Lene was born in Norway and lived there almost whole her life; she used to work in a restaurant back there. She told us about her experience buying and eating animal products when she just moved to the US. “When I moved to Houston and I went to HEB, I saw these big trays of chicken breasts, and they were so big and so cheap! I thought: “Wow! I can buy that tray and we’ll have dinners for a week! We can share one chicken breast with my husband, it’s enough for both of us. And then I started to realize that it’s not normal, the size of the chicken. They are too big, something is wrong with them, they can’t be 3 times bigger than chickens in Norway. And of course! I started to do some research and watch documentaries, it’s growth hormones they put in. It’s not good for anyone: not for your body, not for the chickens. I saw a documentary which showed how chicken can’t walk because their breasts are too big, they are falling forward. It’s crazy. It shouldn’t be allowed. It’s not allowed in Norway. And now I buy only organic and grassfed meat and only at Whole Foods.”

Something to think about, right?

We’ve talked with people with different backgrounds: second-generation immigration from Mexico, who spent his childhood in a Mexican part of LA; an owner of a food truck serving halal food – he moved to the US with his family to avoid the Iraq War; a recent immigration from Norway and was a cook back home, mentioned earlier…. Every time we come back from an interview, we say: WOW!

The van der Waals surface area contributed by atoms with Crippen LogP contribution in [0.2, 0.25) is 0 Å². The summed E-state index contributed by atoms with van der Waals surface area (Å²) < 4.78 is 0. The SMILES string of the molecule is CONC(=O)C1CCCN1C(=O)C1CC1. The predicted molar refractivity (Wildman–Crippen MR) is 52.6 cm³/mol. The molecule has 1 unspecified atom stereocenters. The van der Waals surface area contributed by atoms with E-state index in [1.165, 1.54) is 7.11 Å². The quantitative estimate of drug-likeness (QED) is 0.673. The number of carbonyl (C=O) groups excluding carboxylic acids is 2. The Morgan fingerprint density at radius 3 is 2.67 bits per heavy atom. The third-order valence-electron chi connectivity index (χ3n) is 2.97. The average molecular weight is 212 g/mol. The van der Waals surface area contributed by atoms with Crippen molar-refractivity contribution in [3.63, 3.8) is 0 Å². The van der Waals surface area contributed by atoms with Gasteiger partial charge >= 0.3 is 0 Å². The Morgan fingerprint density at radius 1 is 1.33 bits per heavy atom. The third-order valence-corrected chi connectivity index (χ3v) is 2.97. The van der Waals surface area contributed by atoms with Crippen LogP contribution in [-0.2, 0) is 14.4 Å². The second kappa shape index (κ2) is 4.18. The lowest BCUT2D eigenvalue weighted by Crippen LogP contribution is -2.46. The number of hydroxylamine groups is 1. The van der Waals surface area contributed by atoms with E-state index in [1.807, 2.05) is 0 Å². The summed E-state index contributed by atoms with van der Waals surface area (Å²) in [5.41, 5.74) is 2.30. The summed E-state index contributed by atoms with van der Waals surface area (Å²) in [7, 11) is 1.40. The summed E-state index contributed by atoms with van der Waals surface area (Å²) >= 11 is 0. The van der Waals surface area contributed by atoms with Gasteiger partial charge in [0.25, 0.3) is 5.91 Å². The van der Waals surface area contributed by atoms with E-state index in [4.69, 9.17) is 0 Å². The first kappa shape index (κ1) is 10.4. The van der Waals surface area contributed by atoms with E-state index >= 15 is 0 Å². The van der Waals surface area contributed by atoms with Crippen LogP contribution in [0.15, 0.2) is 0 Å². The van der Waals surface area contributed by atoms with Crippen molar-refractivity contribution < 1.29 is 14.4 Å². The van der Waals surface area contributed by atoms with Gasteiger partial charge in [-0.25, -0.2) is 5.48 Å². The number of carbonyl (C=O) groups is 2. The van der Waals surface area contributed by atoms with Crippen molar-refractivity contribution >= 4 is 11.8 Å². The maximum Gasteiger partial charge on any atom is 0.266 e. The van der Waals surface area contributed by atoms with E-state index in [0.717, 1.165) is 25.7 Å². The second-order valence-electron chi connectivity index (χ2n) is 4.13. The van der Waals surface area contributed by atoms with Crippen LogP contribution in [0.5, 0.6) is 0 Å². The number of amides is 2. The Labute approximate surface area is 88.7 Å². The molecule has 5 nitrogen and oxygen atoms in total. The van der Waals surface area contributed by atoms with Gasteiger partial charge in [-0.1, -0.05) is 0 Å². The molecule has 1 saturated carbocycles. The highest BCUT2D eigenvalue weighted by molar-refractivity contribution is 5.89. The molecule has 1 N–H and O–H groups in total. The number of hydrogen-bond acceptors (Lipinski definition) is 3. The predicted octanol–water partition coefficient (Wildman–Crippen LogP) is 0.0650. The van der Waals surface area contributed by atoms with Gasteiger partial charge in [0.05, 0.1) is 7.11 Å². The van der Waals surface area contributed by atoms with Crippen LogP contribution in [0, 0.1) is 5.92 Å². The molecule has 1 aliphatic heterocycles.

Having a chance to see different points of view on a problem, from Americans and immigrants, we see how some things that seem very obvious in one culture, can be very unusual in another. It helped us to find problems we would never see or think about if we talked only to long-time locals.

Accepting applications for the class of 2018-2019 now!

Austin Center for Design is now accepting applications for the class of 2018-2019. Admission details can be found here. Application deadline is January 15, 2018.

For those who are hearing about us for the first time, you can learn about our curriculum, type of student projects, and what our alumni are up to after graduation – Check out this three-min video about us! There’s also an entire book about the designerly approach to wicked problems you can read online for free.

Can I experience what it’s actually like in-person?

There are three ways to join us in person to learn about our pedagogy and approach:

  1. We will be hosting our annual Design for Impact Bootcamp on October 21, 2017, on our campus. This one-day workshop is the very best way to experience our curriculum and determine if it’s the right fit for you.
  2. If you can’t make it to the Bootcamp, you can find us during Austin Startup Week and Austin Design Week. Sign up for our newsletter to get the latest updates.
  3. You’re welcome to sit in on classes anytime you’d like. They run every Monday to Thursday from 7pm-9:30pm, and Saturday from 9am-3pm. Reach out to admissions@ac4d.com to set up a visit.

Can I speak to the alumni to find out more about their experiences?

You bet! You should also know that they all love talking about Austin Center for Design – so be prepared. They have recorded a couple Q&A videos for you to watch (here and here). If you prefer to read, they share their journeys pre- and post-ac4d in these interviews. You can also find all of them here and reach out directly, if you wish!

How do I follow along to get a glimpse of what life is like as a student?